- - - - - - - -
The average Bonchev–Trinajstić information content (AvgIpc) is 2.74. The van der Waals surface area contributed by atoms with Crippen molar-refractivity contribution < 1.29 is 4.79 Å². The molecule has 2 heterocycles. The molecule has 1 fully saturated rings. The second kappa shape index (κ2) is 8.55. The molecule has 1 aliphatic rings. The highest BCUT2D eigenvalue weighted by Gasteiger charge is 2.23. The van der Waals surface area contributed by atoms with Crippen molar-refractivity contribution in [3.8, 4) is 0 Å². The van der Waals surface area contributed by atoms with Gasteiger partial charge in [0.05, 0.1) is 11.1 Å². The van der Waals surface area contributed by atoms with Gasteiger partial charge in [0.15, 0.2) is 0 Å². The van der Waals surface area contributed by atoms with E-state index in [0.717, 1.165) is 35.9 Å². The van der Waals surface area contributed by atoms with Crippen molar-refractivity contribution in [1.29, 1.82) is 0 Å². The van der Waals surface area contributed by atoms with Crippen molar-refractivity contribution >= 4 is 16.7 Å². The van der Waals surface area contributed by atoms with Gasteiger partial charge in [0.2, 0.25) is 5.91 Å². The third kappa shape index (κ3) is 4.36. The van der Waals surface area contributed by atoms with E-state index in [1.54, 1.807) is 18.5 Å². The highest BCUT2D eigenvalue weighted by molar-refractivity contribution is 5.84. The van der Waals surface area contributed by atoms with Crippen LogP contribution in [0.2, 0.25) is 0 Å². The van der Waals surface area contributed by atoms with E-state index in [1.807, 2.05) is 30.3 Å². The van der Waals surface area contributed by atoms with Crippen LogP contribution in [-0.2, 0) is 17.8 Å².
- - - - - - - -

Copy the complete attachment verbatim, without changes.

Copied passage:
The average Bonchev–Trinajstić information content (AvgIpc) is 2.74. The van der Waals surface area contributed by atoms with Crippen molar-refractivity contribution < 1.29 is 4.79 Å². The molecule has 2 heterocycles. The molecule has 1 fully saturated rings. The second kappa shape index (κ2) is 8.55. The molecule has 1 aliphatic rings. The highest BCUT2D eigenvalue weighted by Gasteiger charge is 2.23. The van der Waals surface area contributed by atoms with Crippen molar-refractivity contribution in [3.8, 4) is 0 Å². The van der Waals surface area contributed by atoms with Gasteiger partial charge in [0.05, 0.1) is 11.1 Å². The van der Waals surface area contributed by atoms with Gasteiger partial charge in [0.15, 0.2) is 0 Å². The van der Waals surface area contributed by atoms with E-state index in [0.717, 1.165) is 35.9 Å². The van der Waals surface area contributed by atoms with Crippen molar-refractivity contribution in [1.29, 1.82) is 0 Å². The van der Waals surface area contributed by atoms with Crippen molar-refractivity contribution >= 4 is 16.7 Å². The van der Waals surface area contributed by atoms with Gasteiger partial charge in [0.2, 0.25) is 5.91 Å². The third kappa shape index (κ3) is 4.36. The van der Waals surface area contributed by atoms with E-state index in [1.54, 1.807) is 18.5 Å². The highest BCUT2D eigenvalue weighted by molar-refractivity contribution is 5.84. The van der Waals surface area contributed by atoms with Crippen LogP contribution in [0.2, 0.25) is 0 Å². The van der Waals surface area contributed by atoms with E-state index in [1.807, 2.05) is 30.3 Å². The van der Waals surface area contributed by atoms with Crippen LogP contribution in [-0.2, 0) is 17.8 Å².